Socrates started his life as an average Athen citizen. His parents worked, making an honest living. But as Socrates grew up, he began to realize that his mind questioned things and wondered how come no one else questioned the same things or at least think about the answers to the questions that were not answered. So, as his mind kept wandering, he began to acknowledge the questions that were not answered and sought for those answers. He ended up believing and teaching things to other people, whether it went against the way the Athen government or not, he still continued his work. Making enemies and becoming the topic of conversation, the Athenians began to view Socrates as a threat to their beliefs and way of life and sought to end it. In order to end this, Socrates was accused of blasphemy (Mod1SlideC7). Socrates’s accusers took him to court and after Socrates did not play their game by asking to be sent into exile, and in the end, he was sentenced to death. After reading the textbook and Plato’s writing influenced by Socrates, I realized that in the period of his life Socrates was indeed truly a threat to the Athens society, because he looked for answers that no one else bothered to find which challenged their culture.
Socrates was a man that was in search of the truth about wisdom. However, it became more then just a search when it brought him to trail of accusations. As a philosopher Socrates was known to overdrawn ideas and to frustrate anyone he was talking to. He is always in search of a better idea and for anyone who has experienced Socrates could assume he is making up his own actualities. This becomes evident in “ Apology” written by Plato, where Socrates was brought in charges for corrupting the minds of the youth and not believing in the Gods.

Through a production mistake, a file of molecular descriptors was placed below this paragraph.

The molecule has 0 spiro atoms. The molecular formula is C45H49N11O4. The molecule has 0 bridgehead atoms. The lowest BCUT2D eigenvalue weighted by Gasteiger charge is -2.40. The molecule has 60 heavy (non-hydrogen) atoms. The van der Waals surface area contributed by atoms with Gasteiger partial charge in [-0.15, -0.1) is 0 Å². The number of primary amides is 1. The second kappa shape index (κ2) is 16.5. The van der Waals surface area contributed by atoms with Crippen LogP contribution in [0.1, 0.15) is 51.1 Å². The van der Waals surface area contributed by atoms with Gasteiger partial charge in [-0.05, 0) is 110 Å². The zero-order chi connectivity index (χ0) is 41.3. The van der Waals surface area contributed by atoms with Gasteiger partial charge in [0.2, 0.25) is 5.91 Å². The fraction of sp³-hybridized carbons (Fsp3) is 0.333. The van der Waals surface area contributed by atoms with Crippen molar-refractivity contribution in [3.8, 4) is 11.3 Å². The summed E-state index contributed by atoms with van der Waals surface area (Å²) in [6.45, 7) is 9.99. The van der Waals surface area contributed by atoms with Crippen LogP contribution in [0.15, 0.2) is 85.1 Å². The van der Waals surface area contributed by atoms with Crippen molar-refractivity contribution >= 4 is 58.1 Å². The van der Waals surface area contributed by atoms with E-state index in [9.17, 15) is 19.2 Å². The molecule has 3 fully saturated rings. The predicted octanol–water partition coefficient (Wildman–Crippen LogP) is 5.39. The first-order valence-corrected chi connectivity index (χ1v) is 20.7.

After reading Plato’s Apology and Crito, I can conclude that according to Socrates human virtue is knowledge (wisdom). In this paper I will present two disputes that’s Socrates uses to prove what human virtue is. In Apology, one argument Socrates makes is that he is not wise. Socrates starts this off by explaining how Chaerephon went to the god Delphi, and Delphi asked if he knew any man that was wiser
Through many of Plato’s works, such as the Republic, the Gorgias, and the Apology, the person that Socrates was and his personality shine through in his dialogue. Socrates was a man who asked many questions and always pushed not only his students but the whole city of Athens to look for more than just physical things. Many people claim, that Socrates went about teaching in the wrong way and that he is an arrogant fool and not an extremely wise person. However, I disagree with this claim. I believe that Socrates was a man who looked beyond the physical world and strived to gain as much knowledge as he could through asking questions and continuing to learn from others and in turn teach others, thus making him wise and striving to live the best life.
The trial and death of Socrates is a book with four dialogues all about the trail that leads to the eventual death of Socrates. The four dialogues are Euthyphro, Apology, Crito, and Phaedo. It will explain the reasoning that brought Socrates to trial in the first place and give us a glimpse into the physiological thought of this time, and in this paper will describe some of the differences today. The first of the four dialogues are Euthyphro.